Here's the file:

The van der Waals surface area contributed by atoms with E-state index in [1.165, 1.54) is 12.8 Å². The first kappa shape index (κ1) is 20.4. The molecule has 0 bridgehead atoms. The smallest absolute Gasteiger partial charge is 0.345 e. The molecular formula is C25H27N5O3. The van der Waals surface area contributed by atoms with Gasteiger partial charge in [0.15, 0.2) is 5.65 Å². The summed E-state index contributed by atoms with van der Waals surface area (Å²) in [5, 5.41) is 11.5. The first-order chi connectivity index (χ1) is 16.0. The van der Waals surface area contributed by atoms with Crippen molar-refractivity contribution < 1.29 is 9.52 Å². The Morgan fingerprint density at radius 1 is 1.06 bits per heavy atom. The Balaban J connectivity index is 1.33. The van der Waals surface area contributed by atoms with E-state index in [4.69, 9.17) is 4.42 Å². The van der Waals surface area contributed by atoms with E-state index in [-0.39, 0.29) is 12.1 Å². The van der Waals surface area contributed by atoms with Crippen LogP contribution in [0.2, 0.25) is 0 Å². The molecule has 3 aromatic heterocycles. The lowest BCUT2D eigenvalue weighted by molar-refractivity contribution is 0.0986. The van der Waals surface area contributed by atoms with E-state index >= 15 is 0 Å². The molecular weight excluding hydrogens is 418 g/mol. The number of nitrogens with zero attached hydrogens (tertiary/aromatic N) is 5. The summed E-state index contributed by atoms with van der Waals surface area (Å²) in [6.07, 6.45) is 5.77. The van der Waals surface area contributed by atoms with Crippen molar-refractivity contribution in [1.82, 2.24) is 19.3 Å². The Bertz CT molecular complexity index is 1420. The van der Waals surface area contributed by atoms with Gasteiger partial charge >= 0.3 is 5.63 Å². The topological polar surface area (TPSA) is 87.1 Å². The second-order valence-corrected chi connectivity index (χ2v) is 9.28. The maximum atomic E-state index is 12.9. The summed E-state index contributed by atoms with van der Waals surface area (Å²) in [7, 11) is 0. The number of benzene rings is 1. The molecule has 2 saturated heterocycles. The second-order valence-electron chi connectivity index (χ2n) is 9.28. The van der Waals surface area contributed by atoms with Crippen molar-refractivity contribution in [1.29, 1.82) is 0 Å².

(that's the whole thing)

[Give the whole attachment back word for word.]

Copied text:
The van der Waals surface area contributed by atoms with E-state index in [1.165, 1.54) is 12.8 Å². The first kappa shape index (κ1) is 20.4. The molecule has 0 bridgehead atoms. The smallest absolute Gasteiger partial charge is 0.345 e. The molecular formula is C25H27N5O3. The van der Waals surface area contributed by atoms with Gasteiger partial charge in [0.15, 0.2) is 5.65 Å². The summed E-state index contributed by atoms with van der Waals surface area (Å²) in [5, 5.41) is 11.5. The first-order chi connectivity index (χ1) is 16.0. The van der Waals surface area contributed by atoms with Crippen molar-refractivity contribution < 1.29 is 9.52 Å². The Morgan fingerprint density at radius 1 is 1.06 bits per heavy atom. The Balaban J connectivity index is 1.33. The van der Waals surface area contributed by atoms with E-state index in [4.69, 9.17) is 4.42 Å². The van der Waals surface area contributed by atoms with E-state index in [-0.39, 0.29) is 12.1 Å². The van der Waals surface area contributed by atoms with Crippen LogP contribution in [0.2, 0.25) is 0 Å². The molecule has 3 aromatic heterocycles. The lowest BCUT2D eigenvalue weighted by molar-refractivity contribution is 0.0986. The van der Waals surface area contributed by atoms with E-state index >= 15 is 0 Å². The molecular weight excluding hydrogens is 418 g/mol. The number of nitrogens with zero attached hydrogens (tertiary/aromatic N) is 5. The summed E-state index contributed by atoms with van der Waals surface area (Å²) in [6.07, 6.45) is 5.77. The van der Waals surface area contributed by atoms with Crippen molar-refractivity contribution in [1.82, 2.24) is 19.3 Å². The Bertz CT molecular complexity index is 1420. The van der Waals surface area contributed by atoms with Gasteiger partial charge >= 0.3 is 5.63 Å². The topological polar surface area (TPSA) is 87.1 Å². The second-order valence-corrected chi connectivity index (χ2v) is 9.28. The maximum atomic E-state index is 12.9. The summed E-state index contributed by atoms with van der Waals surface area (Å²) in [7, 11) is 0. The number of benzene rings is 1. The molecule has 2 saturated heterocycles. The second-order valence-electron chi connectivity index (χ2n) is 9.28. The van der Waals surface area contributed by atoms with Crippen molar-refractivity contribution in [1.29, 1.82) is 0 Å².